A type 1 allergy is defined as an IgE-mediated hyperreactivity to an antigen [13]. Its most prominent symptoms are the erythema, skin wheals (“wheal and flare”), and itching. Intracutaneous test injections are considered the most potent triggers of a type 1 allergy. The prick or scratch tests, in comparison, trigger weaker responses. Nevertheless, an erythema, appearing without other signs of an allergy, is not sufficient to diagnose an allergy. Symptoms such as generalized itching, rhinitis, dyspnea, and tachycardia are further clinical signs of an allergy. Most allergy symptoms appear within 10 to 15 minutes after exposure and show a typical crescendo phenomenon [14]; these characteristics are crucial for the diagnosis of an allergy.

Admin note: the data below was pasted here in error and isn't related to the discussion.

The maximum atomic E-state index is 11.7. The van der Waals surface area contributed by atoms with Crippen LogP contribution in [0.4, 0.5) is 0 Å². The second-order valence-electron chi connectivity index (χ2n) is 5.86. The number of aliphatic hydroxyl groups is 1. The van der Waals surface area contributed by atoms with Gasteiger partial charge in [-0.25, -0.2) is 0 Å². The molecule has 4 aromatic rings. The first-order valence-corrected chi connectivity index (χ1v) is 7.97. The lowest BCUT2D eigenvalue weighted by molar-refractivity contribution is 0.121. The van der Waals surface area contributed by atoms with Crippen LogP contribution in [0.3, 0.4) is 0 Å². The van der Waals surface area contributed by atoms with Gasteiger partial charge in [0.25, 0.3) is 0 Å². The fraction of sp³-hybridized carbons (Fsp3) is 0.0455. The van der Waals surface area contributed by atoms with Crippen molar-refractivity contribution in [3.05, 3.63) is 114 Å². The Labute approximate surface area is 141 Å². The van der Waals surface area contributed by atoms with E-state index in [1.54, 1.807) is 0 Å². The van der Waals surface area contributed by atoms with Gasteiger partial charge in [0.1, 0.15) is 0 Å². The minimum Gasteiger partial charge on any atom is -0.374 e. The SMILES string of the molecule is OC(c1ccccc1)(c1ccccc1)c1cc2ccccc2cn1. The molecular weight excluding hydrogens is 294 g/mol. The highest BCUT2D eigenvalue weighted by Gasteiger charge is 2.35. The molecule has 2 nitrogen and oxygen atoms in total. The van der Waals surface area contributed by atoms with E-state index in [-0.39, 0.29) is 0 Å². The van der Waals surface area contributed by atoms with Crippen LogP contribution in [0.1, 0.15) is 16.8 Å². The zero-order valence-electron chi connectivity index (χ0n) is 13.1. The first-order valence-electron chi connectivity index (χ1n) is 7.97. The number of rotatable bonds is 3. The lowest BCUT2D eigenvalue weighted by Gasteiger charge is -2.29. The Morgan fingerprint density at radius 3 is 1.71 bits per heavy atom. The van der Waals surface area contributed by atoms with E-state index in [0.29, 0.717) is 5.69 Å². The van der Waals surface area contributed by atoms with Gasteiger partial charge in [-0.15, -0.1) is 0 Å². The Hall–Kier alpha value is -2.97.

ELAs, such as procaine, supposedly possess a high allergenic potential. However, there is little data supporting this assumption and it comes from a select few investigations. In 1970, Aldrete and Johnson observed red skin responses in 60 anesthetized patients. These were seen within a diameter of 1–4 cm around the injection site, up to 120 minutes after intracutaneous injection with procaine, tetracaine, chloroprocaine, lidocaine (lignocaine), mepivacaine, or prilocaine [5]. A “positive skin reaction,” defined as a “wheal with erythema > 1 cm,” was observed only after injection with ELAs and not ALAs. Although no further allergy symptoms like itching, edema, urticaria, or anaphylaxis were observed, the authors concluded that ELAs have a high allergenicity. Another group investigated LA skin reactions in 20 volunteers [15]. Erythema, itching, and pseudopod formation were observed at 8 of the 20 (40%) injection sites for procaine, but not for the other tested LAs. Allergenic potential was not the primary endpoint of this study. That is why these observations were not further investigated.